Did you really refer to the vast and increasing throng of academicians, clinicians, and leading lights we call “experts” as “hired guns”?  Are you implying that they lack independence and compromise their intellectual integrity and honesty in pursuit of the advocacy of their patrons’ claims?  Is it your contention that their testimony is for sale and they understate the principles that, in other cases, they highlight; and highlight principles that in other cases they relegate, all to enhance the trial themes and theories of their handlers?   Are you really suggesting that this vaunted role in the trial process is contaminated with the influence of money and that expert testimony is literally “for sale”?  Well, let me just say I am aghast.  Let me also say that you have a brilliant future in the trial practice because at a tender age, you are very perceptive.

In the ancient days, litigants would bring “compurgators” to the trial process to vouch for them.  It was thought that the party bringing the requisite number of “compurgators” would have the day.  Progress was made when the practice turned to the actual merits of the claim, you know, what actually happened.  The rules were refined and improved such that they generally followed the principles of logic and focused on the reliability of the evidence.  In some instances it was recognized that certain individuals, by dint of experience or academic prowess, could aid the judge and/or jury in understanding things beyond the laymen’s ken.  On came the paid expert.

Once you pay someone, they are not independent.  They are paid.  They may try to look independent, they may try to act independent, they may even try to give away little points here and there to seem independent.  They are not so.  I and my sage colleagues prohibit any reference to these paid witnesses as “independent” for these very reasons.  And the more effective these “hired professionals” are perceived to be as witness/advocates, the more coveted is their performance and the greater the financial tribute they demand.  Greater financial tribute equals less and less independence.  In a sense the use of experts often now devolves into a new kind of “compurgation”, namely that of paid witnesses who, under the guise of presenting “expert” analysis, provide advocacy for their clients.

You are rightly vexed, but all is not lost.  It is true that in certain instances you must retain an expert to meet legal requirements.  For example, in a medical malpractice case you must have an “expert” to establish the standard of care, the breach of standard of care, and causation.  Those instances are relatively rare.  Do not be intimidated by the paid witness.  In my experience, juries understand that they are anything but independent.  To make sure that no one misses the point, spend time both in the deposition and in the trial laying out calmly and systematically, the number of times they have testified for litigants on one side or the other, the amount of money they earn each year being professional witnesses, and the amount they have charged in the instant case to “prepare” their testimony, including the typically enhanced rate for their testimony.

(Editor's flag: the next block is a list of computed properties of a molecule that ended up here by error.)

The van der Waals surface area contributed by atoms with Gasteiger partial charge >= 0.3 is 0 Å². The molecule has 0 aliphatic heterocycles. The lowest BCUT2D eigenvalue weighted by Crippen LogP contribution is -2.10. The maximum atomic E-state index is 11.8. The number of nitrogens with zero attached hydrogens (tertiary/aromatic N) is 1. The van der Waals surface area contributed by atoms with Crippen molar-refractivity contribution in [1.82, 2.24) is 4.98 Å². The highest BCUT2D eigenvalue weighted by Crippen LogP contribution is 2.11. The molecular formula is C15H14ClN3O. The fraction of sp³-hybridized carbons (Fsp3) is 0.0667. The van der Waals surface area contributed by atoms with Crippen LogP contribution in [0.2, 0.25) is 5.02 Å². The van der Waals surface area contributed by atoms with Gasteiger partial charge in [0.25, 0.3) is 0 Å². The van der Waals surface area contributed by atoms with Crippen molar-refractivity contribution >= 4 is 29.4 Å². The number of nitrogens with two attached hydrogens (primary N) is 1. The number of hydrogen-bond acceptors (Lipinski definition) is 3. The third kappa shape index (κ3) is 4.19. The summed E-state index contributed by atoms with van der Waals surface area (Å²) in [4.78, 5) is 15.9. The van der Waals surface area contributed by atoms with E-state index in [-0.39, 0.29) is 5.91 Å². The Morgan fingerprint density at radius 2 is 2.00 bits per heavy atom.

When you cross-examine such professional witnesses, do not play in their ballpark.  There are general principles that they must embrace that will be part of your central liability themes.  Stay with those basic principles and present those aspects of your case through their mouths.  The master trial lawyers appearing in my court have invariably turned the other side’s expert into advocates for critical portions of their case.  When they do so they are careful, they are selective, and they are prepared.  It is not a game for amateurs nor is it something that you can do if you don’t fully understand the subject matter of the expert’s presentation.

Here is another hint.  You may have a talented witness in or affiliated with your client that can be presented as a non-retained expert.  Very often, treating physicians or experienced artisans in small businesses have specialized knowledge that qualifies them as non-retained expert witnesses and even though they may not be polished, the jurors are often very receptive to their common touch.  Yes, I understand they are not independent.  You will be the one to deal with that revelation.

Finally, you should know that some of the most famous, effective advocates err on the side of not hiring paid witnesses after all, many “experts” have to be told what their expertise is, what they know and what they should say.  They typically write like challenged third –graders, very often cannot keep straight which side they’re advocating for, and always contradict themselves in some critical phase.  At such times they present what the learned men and women of the trial bar refer to as “targets of opportunity”.  Be prepared.

Well, my best to you Mr., I’m sorry what was it?  Oh yes, Smoke.

Warm regards,